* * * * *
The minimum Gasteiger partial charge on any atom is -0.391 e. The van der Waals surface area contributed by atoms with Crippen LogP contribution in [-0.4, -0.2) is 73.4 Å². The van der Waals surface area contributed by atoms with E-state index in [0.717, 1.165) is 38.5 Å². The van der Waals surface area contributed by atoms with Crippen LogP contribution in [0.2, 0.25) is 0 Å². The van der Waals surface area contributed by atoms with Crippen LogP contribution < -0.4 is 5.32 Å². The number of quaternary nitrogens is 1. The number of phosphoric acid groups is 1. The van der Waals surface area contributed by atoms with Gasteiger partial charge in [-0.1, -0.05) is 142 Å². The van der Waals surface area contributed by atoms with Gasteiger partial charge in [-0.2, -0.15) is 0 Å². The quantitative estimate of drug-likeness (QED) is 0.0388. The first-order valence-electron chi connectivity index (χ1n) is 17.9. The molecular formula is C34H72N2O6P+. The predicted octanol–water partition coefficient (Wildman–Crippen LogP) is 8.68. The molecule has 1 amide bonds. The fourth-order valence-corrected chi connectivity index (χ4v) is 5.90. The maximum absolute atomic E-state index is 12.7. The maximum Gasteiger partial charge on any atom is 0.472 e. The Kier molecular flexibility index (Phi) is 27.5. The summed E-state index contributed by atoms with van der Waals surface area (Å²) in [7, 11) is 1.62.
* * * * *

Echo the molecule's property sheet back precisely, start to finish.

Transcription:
The minimum Gasteiger partial charge on any atom is -0.391 e. The van der Waals surface area contributed by atoms with Crippen LogP contribution in [-0.4, -0.2) is 73.4 Å². The van der Waals surface area contributed by atoms with E-state index in [0.717, 1.165) is 38.5 Å². The van der Waals surface area contributed by atoms with Crippen LogP contribution in [0.2, 0.25) is 0 Å². The van der Waals surface area contributed by atoms with Crippen LogP contribution < -0.4 is 5.32 Å². The number of quaternary nitrogens is 1. The number of phosphoric acid groups is 1. The van der Waals surface area contributed by atoms with Gasteiger partial charge in [-0.1, -0.05) is 142 Å². The van der Waals surface area contributed by atoms with Gasteiger partial charge in [-0.2, -0.15) is 0 Å². The quantitative estimate of drug-likeness (QED) is 0.0388. The first-order valence-electron chi connectivity index (χ1n) is 17.9. The molecular formula is C34H72N2O6P+. The predicted octanol–water partition coefficient (Wildman–Crippen LogP) is 8.68. The molecule has 1 amide bonds. The fourth-order valence-corrected chi connectivity index (χ4v) is 5.90. The maximum absolute atomic E-state index is 12.7. The maximum Gasteiger partial charge on any atom is 0.472 e. The Kier molecular flexibility index (Phi) is 27.5. The summed E-state index contributed by atoms with van der Waals surface area (Å²) in [7, 11) is 1.62.